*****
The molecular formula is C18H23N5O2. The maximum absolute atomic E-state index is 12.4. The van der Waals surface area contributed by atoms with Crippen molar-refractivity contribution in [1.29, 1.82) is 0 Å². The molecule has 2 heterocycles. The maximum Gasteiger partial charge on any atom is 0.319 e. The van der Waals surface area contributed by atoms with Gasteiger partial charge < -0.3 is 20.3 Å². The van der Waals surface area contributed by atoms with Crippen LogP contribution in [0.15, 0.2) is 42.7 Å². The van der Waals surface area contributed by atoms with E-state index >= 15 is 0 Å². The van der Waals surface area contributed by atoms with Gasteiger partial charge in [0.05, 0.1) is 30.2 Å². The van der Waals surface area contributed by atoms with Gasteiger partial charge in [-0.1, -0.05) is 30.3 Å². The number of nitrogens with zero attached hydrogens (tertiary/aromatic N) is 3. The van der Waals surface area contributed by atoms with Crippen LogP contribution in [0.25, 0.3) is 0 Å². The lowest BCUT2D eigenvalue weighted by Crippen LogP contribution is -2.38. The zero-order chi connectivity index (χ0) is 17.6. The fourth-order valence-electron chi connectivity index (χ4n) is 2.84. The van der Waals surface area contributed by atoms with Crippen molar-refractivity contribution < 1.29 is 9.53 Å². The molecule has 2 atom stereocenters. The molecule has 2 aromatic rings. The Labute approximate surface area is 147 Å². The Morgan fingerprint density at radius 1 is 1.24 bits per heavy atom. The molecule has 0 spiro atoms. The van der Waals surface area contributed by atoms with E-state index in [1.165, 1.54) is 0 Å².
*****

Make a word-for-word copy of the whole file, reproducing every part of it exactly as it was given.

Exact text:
The molecular formula is C18H23N5O2. The maximum absolute atomic E-state index is 12.4. The van der Waals surface area contributed by atoms with Crippen molar-refractivity contribution in [1.29, 1.82) is 0 Å². The molecule has 2 heterocycles. The maximum Gasteiger partial charge on any atom is 0.319 e. The van der Waals surface area contributed by atoms with Gasteiger partial charge < -0.3 is 20.3 Å². The van der Waals surface area contributed by atoms with Crippen LogP contribution in [0.15, 0.2) is 42.7 Å². The van der Waals surface area contributed by atoms with E-state index >= 15 is 0 Å². The van der Waals surface area contributed by atoms with Gasteiger partial charge in [0.05, 0.1) is 30.2 Å². The van der Waals surface area contributed by atoms with Gasteiger partial charge in [-0.1, -0.05) is 30.3 Å². The number of nitrogens with zero attached hydrogens (tertiary/aromatic N) is 3. The van der Waals surface area contributed by atoms with Crippen LogP contribution in [0.25, 0.3) is 0 Å². The lowest BCUT2D eigenvalue weighted by Crippen LogP contribution is -2.38. The zero-order chi connectivity index (χ0) is 17.6. The fourth-order valence-electron chi connectivity index (χ4n) is 2.84. The van der Waals surface area contributed by atoms with Crippen molar-refractivity contribution < 1.29 is 9.53 Å². The molecule has 2 atom stereocenters. The molecule has 2 aromatic rings. The Labute approximate surface area is 147 Å². The Morgan fingerprint density at radius 1 is 1.24 bits per heavy atom. The molecule has 0 spiro atoms. The van der Waals surface area contributed by atoms with E-state index in [1.165, 1.54) is 0 Å².